Originally posted by adrianxw
I think they re-enter that fast so that they aren't overly exposed to the heat of the atmosphere, but i'm probably wrong.
It is the speed of re-entry that creates the friction that creates the heat.
Basically, in space, the orbiter, (or whatever), can, (and have too), travel very fast simply to orbit. Think about it, if you throw a stone vertically up in the air, it falls down again - gravity. Now throw the same stone horizontally, it falls to the ground, but some distance away. Throw it harder, (i.e. give it more velocity), it lands even further away. Now, consider this, if you threw the stone fast enough the stone would start falling to the ground, but the Earth is round, so it falls and falls, but the Earth's surface is "falling away" at the same rate, hence the stone never hits the ground - it has orbital velocity. (In practice you couldn't do this at ground level because the speed needed to acheive orbit would generate so much heat, the stone would vapourise!).
Next problem, the atmosphere. If you move something through the atmosphere, it pushes through the air. The air in front of the object has to rush around the object and take it's place behind the object, in doing so it creates friction, (more correctly called "drag" in aerodynamic terms), which creates heat. If you rub your hand accross a carpet for example, you feel your hand getting warm, rub it faster, you feel it get warmer.
Now, you have a space craft at orbital velocity in space where there is little or no drag, but you want it on the ground at zero speed. You have very little fuel to slow yourself down, because fuel is heavy, so what you do instead, is slow yourself a little, i.e. to just under orbital velocity, and you begin to fall in a long arc to the ground. As you get deeper into the atmosphere the drag, and the friction, increase, hence the the heat, but you also shed velocity since the friction slows you down, it acts a a brake, indeed, this is technically known as "aerobraking".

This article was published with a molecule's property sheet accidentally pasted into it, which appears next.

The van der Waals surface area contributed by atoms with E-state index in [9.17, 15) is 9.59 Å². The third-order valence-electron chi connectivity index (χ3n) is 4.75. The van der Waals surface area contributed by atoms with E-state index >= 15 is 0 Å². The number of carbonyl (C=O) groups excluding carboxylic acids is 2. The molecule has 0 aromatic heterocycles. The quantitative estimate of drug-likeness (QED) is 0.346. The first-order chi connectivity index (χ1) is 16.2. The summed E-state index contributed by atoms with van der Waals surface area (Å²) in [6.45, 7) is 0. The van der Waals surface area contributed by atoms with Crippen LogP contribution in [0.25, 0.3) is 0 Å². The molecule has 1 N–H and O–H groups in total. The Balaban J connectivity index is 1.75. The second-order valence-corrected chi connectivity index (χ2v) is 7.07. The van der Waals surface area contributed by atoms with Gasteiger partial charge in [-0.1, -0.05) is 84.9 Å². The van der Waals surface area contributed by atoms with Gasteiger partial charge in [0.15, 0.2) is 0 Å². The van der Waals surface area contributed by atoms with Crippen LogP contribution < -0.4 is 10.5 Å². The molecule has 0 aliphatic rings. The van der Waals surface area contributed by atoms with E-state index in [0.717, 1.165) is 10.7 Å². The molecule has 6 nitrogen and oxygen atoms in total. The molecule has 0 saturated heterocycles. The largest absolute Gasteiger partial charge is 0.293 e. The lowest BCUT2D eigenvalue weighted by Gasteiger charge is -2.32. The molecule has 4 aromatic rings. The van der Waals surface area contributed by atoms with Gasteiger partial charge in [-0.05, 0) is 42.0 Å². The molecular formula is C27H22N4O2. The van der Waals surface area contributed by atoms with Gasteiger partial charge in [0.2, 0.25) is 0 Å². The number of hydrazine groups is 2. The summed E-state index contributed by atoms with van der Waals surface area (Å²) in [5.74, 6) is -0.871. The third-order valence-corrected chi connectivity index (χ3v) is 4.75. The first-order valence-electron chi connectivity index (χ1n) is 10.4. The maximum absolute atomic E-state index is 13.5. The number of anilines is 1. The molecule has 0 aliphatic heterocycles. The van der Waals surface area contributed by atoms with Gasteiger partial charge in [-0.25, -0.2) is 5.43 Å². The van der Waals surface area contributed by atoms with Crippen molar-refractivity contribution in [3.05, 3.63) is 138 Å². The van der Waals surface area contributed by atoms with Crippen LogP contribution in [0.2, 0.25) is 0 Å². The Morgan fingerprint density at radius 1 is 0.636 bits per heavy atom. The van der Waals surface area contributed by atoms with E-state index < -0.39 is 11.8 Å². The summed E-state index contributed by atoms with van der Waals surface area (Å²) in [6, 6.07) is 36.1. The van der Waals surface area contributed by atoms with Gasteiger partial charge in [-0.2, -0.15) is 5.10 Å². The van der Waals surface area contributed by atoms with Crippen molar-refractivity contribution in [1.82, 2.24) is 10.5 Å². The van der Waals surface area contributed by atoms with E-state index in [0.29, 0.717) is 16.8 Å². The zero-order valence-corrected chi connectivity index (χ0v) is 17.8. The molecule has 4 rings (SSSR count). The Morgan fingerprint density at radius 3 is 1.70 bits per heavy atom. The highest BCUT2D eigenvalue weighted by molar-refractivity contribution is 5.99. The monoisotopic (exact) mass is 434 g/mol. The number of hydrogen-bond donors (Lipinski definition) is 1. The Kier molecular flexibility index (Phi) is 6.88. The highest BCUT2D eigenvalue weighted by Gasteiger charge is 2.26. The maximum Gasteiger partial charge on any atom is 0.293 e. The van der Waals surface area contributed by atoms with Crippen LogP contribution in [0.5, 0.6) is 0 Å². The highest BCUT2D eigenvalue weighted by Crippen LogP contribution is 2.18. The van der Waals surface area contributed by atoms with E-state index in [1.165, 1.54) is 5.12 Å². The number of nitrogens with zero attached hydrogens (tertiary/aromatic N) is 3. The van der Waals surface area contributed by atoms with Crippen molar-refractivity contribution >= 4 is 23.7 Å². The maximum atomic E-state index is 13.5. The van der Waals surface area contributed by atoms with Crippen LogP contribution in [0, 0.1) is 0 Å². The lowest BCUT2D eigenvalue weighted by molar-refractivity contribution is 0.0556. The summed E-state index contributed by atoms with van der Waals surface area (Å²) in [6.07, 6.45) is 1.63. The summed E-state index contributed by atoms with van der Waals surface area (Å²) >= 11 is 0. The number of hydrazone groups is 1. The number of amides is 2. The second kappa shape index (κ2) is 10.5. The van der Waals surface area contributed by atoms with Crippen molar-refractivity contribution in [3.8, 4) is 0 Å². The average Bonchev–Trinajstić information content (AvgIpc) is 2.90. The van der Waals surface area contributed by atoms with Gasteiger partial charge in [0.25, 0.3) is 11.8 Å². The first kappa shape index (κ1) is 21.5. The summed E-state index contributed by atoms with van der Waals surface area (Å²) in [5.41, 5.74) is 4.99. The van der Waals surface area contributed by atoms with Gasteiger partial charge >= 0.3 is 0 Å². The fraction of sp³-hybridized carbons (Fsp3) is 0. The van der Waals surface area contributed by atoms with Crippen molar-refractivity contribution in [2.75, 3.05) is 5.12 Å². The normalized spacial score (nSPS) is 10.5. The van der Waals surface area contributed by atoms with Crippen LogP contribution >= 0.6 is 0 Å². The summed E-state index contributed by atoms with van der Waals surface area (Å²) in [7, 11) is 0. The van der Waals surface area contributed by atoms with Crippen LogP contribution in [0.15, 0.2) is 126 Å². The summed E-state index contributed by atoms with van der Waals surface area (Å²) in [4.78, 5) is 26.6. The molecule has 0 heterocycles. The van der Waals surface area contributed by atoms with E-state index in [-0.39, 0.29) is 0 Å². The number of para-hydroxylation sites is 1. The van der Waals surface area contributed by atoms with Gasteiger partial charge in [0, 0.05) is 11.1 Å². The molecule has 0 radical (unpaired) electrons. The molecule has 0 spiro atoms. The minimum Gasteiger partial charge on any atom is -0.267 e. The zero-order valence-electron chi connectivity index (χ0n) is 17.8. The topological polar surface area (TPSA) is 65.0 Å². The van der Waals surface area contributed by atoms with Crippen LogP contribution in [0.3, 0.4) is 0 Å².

Now, as long as you can shield yourself from that heat, (which can be thousands of degrees), you get a free braking mechanism, a little fuel to keep the craft at the right angle, but otherwise, the atmosphere is doing all the work.
What may have happened to Columbia, is that some of the ceramic tiles which shield the ship from this heat have been damaged or knocked off, and the heat has got at the ship itself, damaging or melting parts of it. If that happens to a critical component, it can break, and cause a catastrophic failure of the entire system, remember, although it does not have orbital velocity any more, it is still going REALLY fast. (A Concorde airliner flies at Mach 2, these guys were doing Mach 18 when it started to go wrong). Loose a bit of wing or similar at those speeds and the thing will simply tumble out of control and break up in a fraction of a second.
I hope that makes sense. (To those who know more, yes, I know it is more complicated than that in practice, but that is essentially what is happening!).